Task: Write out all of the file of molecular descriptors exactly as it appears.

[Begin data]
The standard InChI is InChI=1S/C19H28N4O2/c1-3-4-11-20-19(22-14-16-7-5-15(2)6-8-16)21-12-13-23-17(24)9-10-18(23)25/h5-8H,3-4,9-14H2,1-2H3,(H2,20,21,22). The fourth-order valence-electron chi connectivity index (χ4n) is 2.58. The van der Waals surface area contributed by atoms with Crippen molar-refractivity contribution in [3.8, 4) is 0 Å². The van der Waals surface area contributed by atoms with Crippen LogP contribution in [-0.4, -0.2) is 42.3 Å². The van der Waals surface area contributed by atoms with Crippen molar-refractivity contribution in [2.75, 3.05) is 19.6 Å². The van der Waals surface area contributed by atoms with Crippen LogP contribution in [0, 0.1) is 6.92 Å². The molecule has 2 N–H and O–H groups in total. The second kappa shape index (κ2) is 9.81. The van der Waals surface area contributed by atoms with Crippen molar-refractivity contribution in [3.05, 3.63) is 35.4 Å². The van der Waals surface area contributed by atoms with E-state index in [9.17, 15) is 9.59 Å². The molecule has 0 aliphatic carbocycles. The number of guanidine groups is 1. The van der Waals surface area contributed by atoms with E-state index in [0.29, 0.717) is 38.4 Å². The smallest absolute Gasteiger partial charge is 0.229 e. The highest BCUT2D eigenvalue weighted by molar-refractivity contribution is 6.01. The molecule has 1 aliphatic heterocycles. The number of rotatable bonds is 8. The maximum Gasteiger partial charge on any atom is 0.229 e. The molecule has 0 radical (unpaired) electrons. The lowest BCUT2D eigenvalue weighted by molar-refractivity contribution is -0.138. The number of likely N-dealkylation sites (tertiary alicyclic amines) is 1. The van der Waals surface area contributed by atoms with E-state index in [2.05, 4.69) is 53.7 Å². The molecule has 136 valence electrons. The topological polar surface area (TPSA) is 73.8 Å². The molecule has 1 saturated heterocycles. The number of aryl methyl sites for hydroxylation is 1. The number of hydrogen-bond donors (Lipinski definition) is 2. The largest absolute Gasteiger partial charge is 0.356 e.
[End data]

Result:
The standard InChI is InChI=1S/C19H28N4O2/c1-3-4-11-20-19(22-14-16-7-5-15(2)6-8-16)21-12-13-23-17(24)9-10-18(23)25/h5-8H,3-4,9-14H2,1-2H3,(H2,20,21,22). The fourth-order valence-electron chi connectivity index (χ4n) is 2.58. The van der Waals surface area contributed by atoms with Crippen molar-refractivity contribution in [3.8, 4) is 0 Å². The van der Waals surface area contributed by atoms with Crippen LogP contribution in [-0.4, -0.2) is 42.3 Å². The van der Waals surface area contributed by atoms with Crippen molar-refractivity contribution in [2.75, 3.05) is 19.6 Å². The van der Waals surface area contributed by atoms with Crippen LogP contribution in [0, 0.1) is 6.92 Å². The molecule has 2 N–H and O–H groups in total. The second kappa shape index (κ2) is 9.81. The van der Waals surface area contributed by atoms with Crippen molar-refractivity contribution in [3.05, 3.63) is 35.4 Å². The van der Waals surface area contributed by atoms with E-state index in [9.17, 15) is 9.59 Å². The molecule has 0 aliphatic carbocycles. The number of guanidine groups is 1. The van der Waals surface area contributed by atoms with E-state index in [0.29, 0.717) is 38.4 Å². The smallest absolute Gasteiger partial charge is 0.229 e. The highest BCUT2D eigenvalue weighted by molar-refractivity contribution is 6.01. The molecule has 1 aliphatic heterocycles. The number of rotatable bonds is 8. The maximum Gasteiger partial charge on any atom is 0.229 e. The molecule has 0 radical (unpaired) electrons. The lowest BCUT2D eigenvalue weighted by molar-refractivity contribution is -0.138. The number of likely N-dealkylation sites (tertiary alicyclic amines) is 1. The van der Waals surface area contributed by atoms with E-state index in [2.05, 4.69) is 53.7 Å². The molecule has 136 valence electrons. The topological polar surface area (TPSA) is 73.8 Å². The molecule has 1 saturated heterocycles. The number of aryl methyl sites for hydroxylation is 1. The number of hydrogen-bond donors (Lipinski definition) is 2. The largest absolute Gasteiger partial charge is 0.356 e.